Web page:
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International friendlies

Easy Does it: USWNT Defeats South Korea 4-1

Abby Wambach scored her 156th career goal while Kristie Mewis tallied her first in the United States’ win over South Korea. Maura Gladys has highlights, analysis, and what it all means.
BY Maura Gladys Posted
June 16, 2013
7:52 PM
It was tougher than expected, but the U.S. women’s national team defeated South Korea 4-1 in Boston, Massachusetts on Saturday night. The U.S. jumped out to an early lead when Kristie Mewis scored her first goal for the Americans in the 3rd minute, and Lauren Cheney doubled the lead four minutes later. But South Korea struck back in the 26th minute when Cho Sohyun buried a low shot to the corner. South Korea threatened to equalize early in the second half, but Carli Lloyd put the game out of reach in the 57th minute when she struck a low, booming shot from long-range. The U.S. put a bow on the match when Alex Morgan drew a penalty in stoppage time, allowing Abby Wambach to covert the PK and add to her goal tally. Wambach now sits on 156 career goals, just two shy of Mia Hamm’s all-time record. The most notable thing about the match, besides Wambach’s goal, was Tom Sermanni’s decision to play several players out of position, and the overall effectiveness of those moves.

He started Christie Rampone, the team’s defensive general, at right back, a position she hasn’t played in years. But Rampone was game, making several runs up the wing, sending in good crosses, and getting a couple shots on goal.

Sermanni has also been trying to install a strong defensive midfield position in his lineup, and he slotted Carli Lloyd in that spot for this game. She much prefers an attacking position where she can get up field and use her powerful shot from just outside the box, but the switch paid off on Saturday. Lloyd hung back at the right times, but her instincts propelled her forward when needed, including in the 57th minute when she sent a brilliant low shot into the goal. Mewis, a natural midfielder has played mostly defense for the Americans. But similar to Lloyd, playing back allows her to push up and use her attacking instincts to find the net. It paid off against South Korea when she was up field, in the right place at the right time to score her first career goal.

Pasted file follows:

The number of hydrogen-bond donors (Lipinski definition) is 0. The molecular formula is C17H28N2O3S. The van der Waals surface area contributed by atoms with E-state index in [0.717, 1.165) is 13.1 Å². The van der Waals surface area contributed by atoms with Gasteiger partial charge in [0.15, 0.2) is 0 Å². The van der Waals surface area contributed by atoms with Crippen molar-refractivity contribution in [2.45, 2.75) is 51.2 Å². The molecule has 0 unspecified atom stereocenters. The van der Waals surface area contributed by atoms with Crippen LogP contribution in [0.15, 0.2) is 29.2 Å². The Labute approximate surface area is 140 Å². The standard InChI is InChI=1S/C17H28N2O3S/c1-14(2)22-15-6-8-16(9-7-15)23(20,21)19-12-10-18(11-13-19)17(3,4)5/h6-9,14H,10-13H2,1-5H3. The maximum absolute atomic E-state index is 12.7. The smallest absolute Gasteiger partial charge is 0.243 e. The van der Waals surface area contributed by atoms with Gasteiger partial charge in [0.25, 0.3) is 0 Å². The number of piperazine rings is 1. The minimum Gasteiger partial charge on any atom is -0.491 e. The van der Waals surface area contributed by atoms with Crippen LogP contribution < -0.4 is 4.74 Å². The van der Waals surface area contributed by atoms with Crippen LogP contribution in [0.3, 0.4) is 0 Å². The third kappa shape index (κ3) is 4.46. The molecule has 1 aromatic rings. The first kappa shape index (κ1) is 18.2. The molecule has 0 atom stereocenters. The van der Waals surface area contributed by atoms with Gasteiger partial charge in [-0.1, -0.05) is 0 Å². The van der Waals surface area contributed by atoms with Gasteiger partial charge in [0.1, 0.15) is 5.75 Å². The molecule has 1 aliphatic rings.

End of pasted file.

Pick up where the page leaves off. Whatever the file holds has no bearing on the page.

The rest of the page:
Sermanni is building on what Pia Sundhage started with Kelley O’Hara. By converting attacking and midfield players to defense, the U.S. team is a squad of hungry, attacking players itching to rush forward, but with the speed to race back. It’s a semi-risky move, leaving the U.S. particularly vulnerable to counter attacks. But if executed correctly could lead to an unthinkable amount of goals.

Quick kicks
  • Hope Solo made her first appearance for the U.S. since February, after rehabbing from injury. Solo replaced Nicole Barnhart at half time, and was forced to make only two saves. But they were big ones. At the start of the second half, South Korea quickly countered the United States wave of attack, and put a shot on Solo’s goal. But Solo put a hand on it and the ball trickled wide. Then in the 83rd minute, South Korea split the seams of the U.S. defense and had a breakaway that Solo defended. The saves weren’t the most difficult to make, but were enough to indicate Solo is back and ready to play.

  • It wasn’t the best game for Alex Morgan. She missed a couple early shots in the first half and passed away several balls she could have shot during the second half. Morgan might have been pass-happy in order to try and spring Wambach for a goal. But she ended up assisting in a different way when she won a penalty kick in stoppage time that Wambach buried. It speaks to Morgan’s overall quality when games that she doesn’t score or assist are an anomaly.

  • It’s always fun to see a young player get their first goal or cap. Kristie Mewis scored her first goal for the USNWT while Morgan Brien made her first appearance for the Stars and Stripes. Mewis pounced on a deflected ball in front of an open net in the second minute to give the U.S. the very early lead. It was extra special for Mewis, a Boston native, who scored in front of her hometown crowd and was assisted by her close friend Sydney Leroux.
  • Morgan Brien made her debut in the 77th minute when she subbed on for Lauren Cheney. The grin that Brien flashed as she jogged onto the field is a reminder that it’s a privilege to witness the exact moment that a new U.S. career begins.

    Maura Gladys, a featured ASN columnist, works in production for KICKTV. She also runs the goalkeeping blog All You Need Is Glove.

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